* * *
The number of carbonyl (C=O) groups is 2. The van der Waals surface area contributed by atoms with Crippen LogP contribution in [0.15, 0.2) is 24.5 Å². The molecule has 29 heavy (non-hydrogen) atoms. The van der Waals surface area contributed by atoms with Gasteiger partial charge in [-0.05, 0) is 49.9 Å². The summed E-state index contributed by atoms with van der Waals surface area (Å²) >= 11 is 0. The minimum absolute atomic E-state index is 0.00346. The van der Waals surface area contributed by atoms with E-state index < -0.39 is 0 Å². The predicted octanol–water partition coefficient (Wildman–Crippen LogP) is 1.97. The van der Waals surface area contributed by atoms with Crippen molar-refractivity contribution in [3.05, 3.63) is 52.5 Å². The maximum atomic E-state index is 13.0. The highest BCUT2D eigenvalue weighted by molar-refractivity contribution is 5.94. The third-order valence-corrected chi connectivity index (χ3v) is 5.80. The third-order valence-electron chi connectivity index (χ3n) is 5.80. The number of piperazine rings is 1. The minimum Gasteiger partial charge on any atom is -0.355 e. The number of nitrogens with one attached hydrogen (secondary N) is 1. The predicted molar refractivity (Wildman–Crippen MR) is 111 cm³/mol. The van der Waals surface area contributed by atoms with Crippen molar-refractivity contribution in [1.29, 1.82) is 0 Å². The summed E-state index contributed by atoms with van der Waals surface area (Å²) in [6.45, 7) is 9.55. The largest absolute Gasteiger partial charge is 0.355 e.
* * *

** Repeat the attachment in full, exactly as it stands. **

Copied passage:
The number of carbonyl (C=O) groups is 2. The van der Waals surface area contributed by atoms with Crippen LogP contribution in [0.15, 0.2) is 24.5 Å². The molecule has 29 heavy (non-hydrogen) atoms. The van der Waals surface area contributed by atoms with Gasteiger partial charge in [-0.05, 0) is 49.9 Å². The summed E-state index contributed by atoms with van der Waals surface area (Å²) >= 11 is 0. The minimum absolute atomic E-state index is 0.00346. The van der Waals surface area contributed by atoms with E-state index < -0.39 is 0 Å². The predicted octanol–water partition coefficient (Wildman–Crippen LogP) is 1.97. The van der Waals surface area contributed by atoms with Crippen molar-refractivity contribution in [3.05, 3.63) is 52.5 Å². The maximum atomic E-state index is 13.0. The highest BCUT2D eigenvalue weighted by molar-refractivity contribution is 5.94. The third-order valence-corrected chi connectivity index (χ3v) is 5.80. The third-order valence-electron chi connectivity index (χ3n) is 5.80. The number of piperazine rings is 1. The minimum Gasteiger partial charge on any atom is -0.355 e. The number of nitrogens with one attached hydrogen (secondary N) is 1. The predicted molar refractivity (Wildman–Crippen MR) is 111 cm³/mol. The van der Waals surface area contributed by atoms with Crippen molar-refractivity contribution in [1.29, 1.82) is 0 Å². The summed E-state index contributed by atoms with van der Waals surface area (Å²) in [6.45, 7) is 9.55. The largest absolute Gasteiger partial charge is 0.355 e.